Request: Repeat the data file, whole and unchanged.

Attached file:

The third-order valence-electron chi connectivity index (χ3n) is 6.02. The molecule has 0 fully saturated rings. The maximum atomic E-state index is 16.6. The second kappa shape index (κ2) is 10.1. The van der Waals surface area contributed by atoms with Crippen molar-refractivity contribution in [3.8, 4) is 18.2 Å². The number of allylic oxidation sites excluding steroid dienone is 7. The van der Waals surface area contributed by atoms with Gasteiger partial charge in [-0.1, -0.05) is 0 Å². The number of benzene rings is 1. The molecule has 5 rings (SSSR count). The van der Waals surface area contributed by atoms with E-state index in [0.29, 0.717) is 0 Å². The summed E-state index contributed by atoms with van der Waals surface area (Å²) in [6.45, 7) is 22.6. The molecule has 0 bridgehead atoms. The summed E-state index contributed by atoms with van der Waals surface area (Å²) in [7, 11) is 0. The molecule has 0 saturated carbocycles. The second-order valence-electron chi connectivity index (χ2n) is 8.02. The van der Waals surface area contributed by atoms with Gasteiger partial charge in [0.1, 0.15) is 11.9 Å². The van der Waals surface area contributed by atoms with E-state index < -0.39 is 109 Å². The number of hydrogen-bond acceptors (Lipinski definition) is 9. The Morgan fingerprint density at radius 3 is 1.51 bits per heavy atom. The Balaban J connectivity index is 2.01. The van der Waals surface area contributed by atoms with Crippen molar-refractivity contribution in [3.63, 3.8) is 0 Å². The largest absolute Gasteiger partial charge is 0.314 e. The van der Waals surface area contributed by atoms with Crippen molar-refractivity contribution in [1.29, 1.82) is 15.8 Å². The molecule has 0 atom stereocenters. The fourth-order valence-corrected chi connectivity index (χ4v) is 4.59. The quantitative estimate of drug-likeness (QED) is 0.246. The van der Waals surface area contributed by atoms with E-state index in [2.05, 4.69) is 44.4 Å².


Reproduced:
The third-order valence-electron chi connectivity index (χ3n) is 6.02. The molecule has 0 fully saturated rings. The maximum atomic E-state index is 16.6. The second kappa shape index (κ2) is 10.1. The van der Waals surface area contributed by atoms with Crippen molar-refractivity contribution in [3.8, 4) is 18.2 Å². The number of allylic oxidation sites excluding steroid dienone is 7. The van der Waals surface area contributed by atoms with Gasteiger partial charge in [-0.1, -0.05) is 0 Å². The number of benzene rings is 1. The molecule has 5 rings (SSSR count). The van der Waals surface area contributed by atoms with E-state index in [0.29, 0.717) is 0 Å². The summed E-state index contributed by atoms with van der Waals surface area (Å²) in [6.45, 7) is 22.6. The molecule has 0 bridgehead atoms. The summed E-state index contributed by atoms with van der Waals surface area (Å²) in [7, 11) is 0. The molecule has 0 saturated carbocycles. The second-order valence-electron chi connectivity index (χ2n) is 8.02. The van der Waals surface area contributed by atoms with Gasteiger partial charge in [0.1, 0.15) is 11.9 Å². The van der Waals surface area contributed by atoms with E-state index < -0.39 is 109 Å². The number of hydrogen-bond acceptors (Lipinski definition) is 9. The Morgan fingerprint density at radius 3 is 1.51 bits per heavy atom. The Balaban J connectivity index is 2.01. The van der Waals surface area contributed by atoms with Crippen molar-refractivity contribution in [3.63, 3.8) is 0 Å². The largest absolute Gasteiger partial charge is 0.314 e. The van der Waals surface area contributed by atoms with Crippen molar-refractivity contribution in [1.29, 1.82) is 15.8 Å². The molecule has 0 atom stereocenters. The fourth-order valence-corrected chi connectivity index (χ4v) is 4.59. The quantitative estimate of drug-likeness (QED) is 0.246. The van der Waals surface area contributed by atoms with E-state index in [2.05, 4.69) is 44.4 Å².